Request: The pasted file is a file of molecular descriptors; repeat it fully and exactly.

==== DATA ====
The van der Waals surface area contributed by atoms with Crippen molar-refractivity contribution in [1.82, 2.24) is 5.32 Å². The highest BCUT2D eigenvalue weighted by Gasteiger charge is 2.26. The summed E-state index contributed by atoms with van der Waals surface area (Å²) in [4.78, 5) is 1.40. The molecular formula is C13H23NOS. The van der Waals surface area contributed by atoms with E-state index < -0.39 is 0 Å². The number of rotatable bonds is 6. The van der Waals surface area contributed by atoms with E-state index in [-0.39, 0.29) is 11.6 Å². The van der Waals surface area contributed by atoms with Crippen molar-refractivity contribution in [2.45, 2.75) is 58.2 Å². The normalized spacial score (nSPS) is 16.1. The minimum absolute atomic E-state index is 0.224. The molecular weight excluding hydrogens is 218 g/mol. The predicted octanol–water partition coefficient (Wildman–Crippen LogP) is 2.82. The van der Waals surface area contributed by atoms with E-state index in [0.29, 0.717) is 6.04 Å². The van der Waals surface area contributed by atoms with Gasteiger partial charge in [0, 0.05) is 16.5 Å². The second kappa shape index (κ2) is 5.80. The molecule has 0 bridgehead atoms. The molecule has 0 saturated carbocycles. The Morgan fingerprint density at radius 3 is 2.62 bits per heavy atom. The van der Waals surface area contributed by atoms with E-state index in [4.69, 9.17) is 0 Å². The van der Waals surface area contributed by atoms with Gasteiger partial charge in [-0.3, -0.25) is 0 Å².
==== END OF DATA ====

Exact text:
The van der Waals surface area contributed by atoms with Crippen molar-refractivity contribution in [1.82, 2.24) is 5.32 Å². The highest BCUT2D eigenvalue weighted by Gasteiger charge is 2.26. The summed E-state index contributed by atoms with van der Waals surface area (Å²) in [4.78, 5) is 1.40. The molecular formula is C13H23NOS. The van der Waals surface area contributed by atoms with E-state index < -0.39 is 0 Å². The number of rotatable bonds is 6. The van der Waals surface area contributed by atoms with E-state index in [-0.39, 0.29) is 11.6 Å². The van der Waals surface area contributed by atoms with Crippen molar-refractivity contribution in [2.45, 2.75) is 58.2 Å². The normalized spacial score (nSPS) is 16.1. The minimum absolute atomic E-state index is 0.224. The molecular weight excluding hydrogens is 218 g/mol. The predicted octanol–water partition coefficient (Wildman–Crippen LogP) is 2.82. The van der Waals surface area contributed by atoms with E-state index in [0.29, 0.717) is 6.04 Å². The van der Waals surface area contributed by atoms with Gasteiger partial charge in [0, 0.05) is 16.5 Å². The second kappa shape index (κ2) is 5.80. The molecule has 0 bridgehead atoms. The molecule has 0 saturated carbocycles. The Morgan fingerprint density at radius 3 is 2.62 bits per heavy atom. The van der Waals surface area contributed by atoms with E-state index in [4.69, 9.17) is 0 Å². The van der Waals surface area contributed by atoms with Gasteiger partial charge in [-0.3, -0.25) is 0 Å².